A lot of us see "glut" and recall that its noun form, "gluttony," is one of the seven deadly sins associated with Christianity, specifically the one about overeating or otherwise indulging in way too much. Could you recall some of our words for other cardinal sins?
To glut something, or to glut yourself, is to fill yourself up with too much of whatever it is that you want.
Part of speech:
It's usually transitive: you glut people or desires with things, or you glut yourself on things.
Glutted, glutting, gluttony, glutton(s) (people who glut themselves).
You can also have a glut of something: too much of it.
How to use it:
"Glut" is one of those short, simple, easy words that's worth having a look at because of its power and usefulness.
You can be literal and talk about glutting yourself on Oreos, for example, or people glutting themselves at the buffet.
Figuratively, talk about glutting your eyes on some visual feast, glutting yourself with Netflix episodes, glutting your appetite for slick crime novels, glutting your rage, glutting your ambition, glutting your thirst for gossip, and so on.
The market is definitely glutted with books about weight loss. Seriously, we need fewer of these, not more.
My little one would glut herself on gummy candies if I'd let her. Actually, I would, too.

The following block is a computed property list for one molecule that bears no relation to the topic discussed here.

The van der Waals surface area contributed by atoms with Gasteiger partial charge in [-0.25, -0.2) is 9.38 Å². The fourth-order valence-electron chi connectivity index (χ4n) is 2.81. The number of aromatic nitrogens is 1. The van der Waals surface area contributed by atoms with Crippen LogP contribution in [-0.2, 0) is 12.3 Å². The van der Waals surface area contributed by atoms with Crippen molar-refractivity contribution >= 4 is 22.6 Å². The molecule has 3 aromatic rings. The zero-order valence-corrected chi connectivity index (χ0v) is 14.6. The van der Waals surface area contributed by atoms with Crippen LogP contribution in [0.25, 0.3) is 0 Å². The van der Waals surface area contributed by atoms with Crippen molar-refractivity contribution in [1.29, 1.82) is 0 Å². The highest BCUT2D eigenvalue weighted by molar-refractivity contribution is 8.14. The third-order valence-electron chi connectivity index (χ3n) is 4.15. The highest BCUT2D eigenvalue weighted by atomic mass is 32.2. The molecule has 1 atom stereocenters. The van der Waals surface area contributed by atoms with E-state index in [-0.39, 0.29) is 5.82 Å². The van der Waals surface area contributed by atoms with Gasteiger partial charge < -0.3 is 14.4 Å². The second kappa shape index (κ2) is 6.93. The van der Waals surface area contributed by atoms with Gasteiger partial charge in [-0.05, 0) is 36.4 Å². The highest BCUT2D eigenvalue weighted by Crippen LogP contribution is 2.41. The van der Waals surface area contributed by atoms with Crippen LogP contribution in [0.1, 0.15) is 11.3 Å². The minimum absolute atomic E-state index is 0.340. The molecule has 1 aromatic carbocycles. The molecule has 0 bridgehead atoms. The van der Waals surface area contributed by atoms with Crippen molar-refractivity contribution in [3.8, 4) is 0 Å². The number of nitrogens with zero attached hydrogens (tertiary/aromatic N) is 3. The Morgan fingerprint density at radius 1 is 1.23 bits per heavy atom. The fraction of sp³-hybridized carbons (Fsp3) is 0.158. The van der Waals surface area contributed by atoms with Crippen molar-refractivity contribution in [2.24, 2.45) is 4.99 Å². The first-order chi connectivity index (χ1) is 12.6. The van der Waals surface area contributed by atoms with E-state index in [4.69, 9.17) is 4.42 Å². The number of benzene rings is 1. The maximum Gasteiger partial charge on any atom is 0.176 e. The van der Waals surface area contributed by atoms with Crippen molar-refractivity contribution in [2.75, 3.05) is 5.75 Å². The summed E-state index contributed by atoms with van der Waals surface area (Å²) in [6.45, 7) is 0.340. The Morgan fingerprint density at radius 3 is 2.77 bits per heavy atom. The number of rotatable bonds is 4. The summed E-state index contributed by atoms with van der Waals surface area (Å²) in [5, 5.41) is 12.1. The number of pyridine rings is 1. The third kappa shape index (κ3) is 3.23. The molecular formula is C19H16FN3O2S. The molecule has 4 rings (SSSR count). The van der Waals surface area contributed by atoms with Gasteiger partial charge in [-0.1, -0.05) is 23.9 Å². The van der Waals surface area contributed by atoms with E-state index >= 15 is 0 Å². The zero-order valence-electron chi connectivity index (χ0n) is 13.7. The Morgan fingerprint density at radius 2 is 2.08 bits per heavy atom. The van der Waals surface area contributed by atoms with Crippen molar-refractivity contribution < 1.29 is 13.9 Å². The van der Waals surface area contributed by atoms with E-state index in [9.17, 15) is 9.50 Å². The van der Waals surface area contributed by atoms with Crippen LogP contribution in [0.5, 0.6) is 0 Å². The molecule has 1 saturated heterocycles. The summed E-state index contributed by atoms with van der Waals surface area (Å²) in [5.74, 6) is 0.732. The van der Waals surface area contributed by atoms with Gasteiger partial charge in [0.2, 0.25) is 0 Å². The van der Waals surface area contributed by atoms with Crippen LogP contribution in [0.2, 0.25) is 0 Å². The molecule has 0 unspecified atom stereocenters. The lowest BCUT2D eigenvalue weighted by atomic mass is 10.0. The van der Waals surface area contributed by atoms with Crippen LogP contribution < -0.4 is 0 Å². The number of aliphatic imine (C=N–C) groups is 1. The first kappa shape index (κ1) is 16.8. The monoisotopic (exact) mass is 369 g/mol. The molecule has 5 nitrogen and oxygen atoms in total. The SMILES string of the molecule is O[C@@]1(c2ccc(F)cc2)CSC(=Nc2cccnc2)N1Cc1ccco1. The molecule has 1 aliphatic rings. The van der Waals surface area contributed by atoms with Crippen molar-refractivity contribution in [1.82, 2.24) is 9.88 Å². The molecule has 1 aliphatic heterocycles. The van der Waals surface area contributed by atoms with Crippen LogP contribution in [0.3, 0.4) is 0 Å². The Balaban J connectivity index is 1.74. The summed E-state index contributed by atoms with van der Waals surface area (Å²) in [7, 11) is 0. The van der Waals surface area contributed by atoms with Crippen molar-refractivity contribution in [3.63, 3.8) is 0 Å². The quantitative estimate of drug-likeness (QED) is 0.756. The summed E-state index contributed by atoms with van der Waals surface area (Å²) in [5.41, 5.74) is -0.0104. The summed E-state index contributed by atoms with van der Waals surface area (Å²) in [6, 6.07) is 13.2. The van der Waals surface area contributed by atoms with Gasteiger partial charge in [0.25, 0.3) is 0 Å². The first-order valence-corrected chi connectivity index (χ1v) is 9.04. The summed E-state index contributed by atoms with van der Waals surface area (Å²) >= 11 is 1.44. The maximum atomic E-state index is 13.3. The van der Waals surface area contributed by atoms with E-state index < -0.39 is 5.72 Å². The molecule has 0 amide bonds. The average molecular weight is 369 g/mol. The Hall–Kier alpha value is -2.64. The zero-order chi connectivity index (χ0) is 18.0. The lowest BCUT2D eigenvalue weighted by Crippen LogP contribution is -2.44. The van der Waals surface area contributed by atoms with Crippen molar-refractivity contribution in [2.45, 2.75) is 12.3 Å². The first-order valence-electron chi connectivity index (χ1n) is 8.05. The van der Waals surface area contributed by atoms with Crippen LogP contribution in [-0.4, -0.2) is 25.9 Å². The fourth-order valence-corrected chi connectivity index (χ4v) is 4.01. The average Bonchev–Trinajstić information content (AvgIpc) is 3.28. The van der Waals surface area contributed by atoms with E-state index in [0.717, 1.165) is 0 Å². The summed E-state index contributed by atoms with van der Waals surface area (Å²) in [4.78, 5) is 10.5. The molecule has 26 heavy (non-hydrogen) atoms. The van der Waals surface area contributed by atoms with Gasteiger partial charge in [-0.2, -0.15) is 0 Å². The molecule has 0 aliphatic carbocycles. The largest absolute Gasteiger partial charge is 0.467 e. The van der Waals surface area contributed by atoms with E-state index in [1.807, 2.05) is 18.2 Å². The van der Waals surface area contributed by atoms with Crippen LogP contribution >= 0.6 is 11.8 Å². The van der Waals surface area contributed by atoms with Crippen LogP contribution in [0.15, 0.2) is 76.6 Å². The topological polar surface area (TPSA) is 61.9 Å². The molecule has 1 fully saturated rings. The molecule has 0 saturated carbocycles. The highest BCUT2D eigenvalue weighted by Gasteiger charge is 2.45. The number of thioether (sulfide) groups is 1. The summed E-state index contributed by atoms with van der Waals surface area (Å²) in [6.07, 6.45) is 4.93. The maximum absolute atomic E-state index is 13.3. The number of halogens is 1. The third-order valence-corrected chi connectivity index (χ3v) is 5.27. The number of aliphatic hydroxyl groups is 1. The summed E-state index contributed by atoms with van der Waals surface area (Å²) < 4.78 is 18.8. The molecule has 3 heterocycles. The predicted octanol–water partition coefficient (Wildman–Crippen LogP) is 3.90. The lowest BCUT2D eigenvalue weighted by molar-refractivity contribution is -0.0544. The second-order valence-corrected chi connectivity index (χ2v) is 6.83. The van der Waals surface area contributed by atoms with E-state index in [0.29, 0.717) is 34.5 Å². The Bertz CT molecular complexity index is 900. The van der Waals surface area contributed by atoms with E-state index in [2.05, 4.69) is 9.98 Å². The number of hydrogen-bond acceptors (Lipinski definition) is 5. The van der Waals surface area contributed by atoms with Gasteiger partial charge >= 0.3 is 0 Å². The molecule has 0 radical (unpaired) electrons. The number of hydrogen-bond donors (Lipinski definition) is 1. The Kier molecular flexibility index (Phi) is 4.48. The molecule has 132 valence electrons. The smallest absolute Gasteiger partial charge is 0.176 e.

study it now:
Look away from the screen to explain the definition in your own words. You’ll know you understand what "glut" means when you can explain it without saying "overfill" or "satiate."
try it out:
Think of something you will never get tired of, and fill in the blanks: "No matter how much _____, my appetite for _____ will never be glutted."
Example: "No matter how much of it I read, my appetite for good poetry will never be glutted."
before you review:
Spend at least 20 seconds occupying your mind with the game and quote below. Then try the review questions. Don’t go straight to the review now—let your working memory empty out first.
Playing With Words:
We're playing with clichés this month, examining the origins of some colorful ones. I’ll give you a cliché (some of which you might also call a proverb and/or an idiom) and pose a multiple-choice question about its origin. (I used this nifty book as a reference!)
Yesterday's question: A fun yet clichéd way to describe something that barely moves: it’s “as slow as molasses in January.” According to The Dictionary of Cliches, did this one originate in Nova Scotia, Montana, or New Hampshire?
Answer: New Hampshire! It’s a phrase with a definite New England flavor.
Try this one today: Here’s one I really like. If you’re actually very tough, but you remain calm and gentle on the outside, you’ve got an “iron hand in a velvet glove.” Who made that up: Shakespeare, Napoleon, or Martin Luther King?
A Point Well Made:
Marcus Aurelius Antoninus: “How much time he saves who does not look to see what his neighbor says or does or thinks.”
review today's word:
1. The opposite of GLUT is
2. The site offers a glut of information _____ of insights.
A. and an equally sparse amount B. and an even tinier number
C. but a serious lack
Answers are below.
a final word:
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Disclaimer: Word meanings presented here are expressed in plain language and are limited to common, useful applications only. Readers interested in authoritative and multiple definitions of words are encouraged to check a dictionary. Likewise, word meanings, usage, and pronunciations are limited to American English; these elements may vary across world Englishes.
Answers to review questions:
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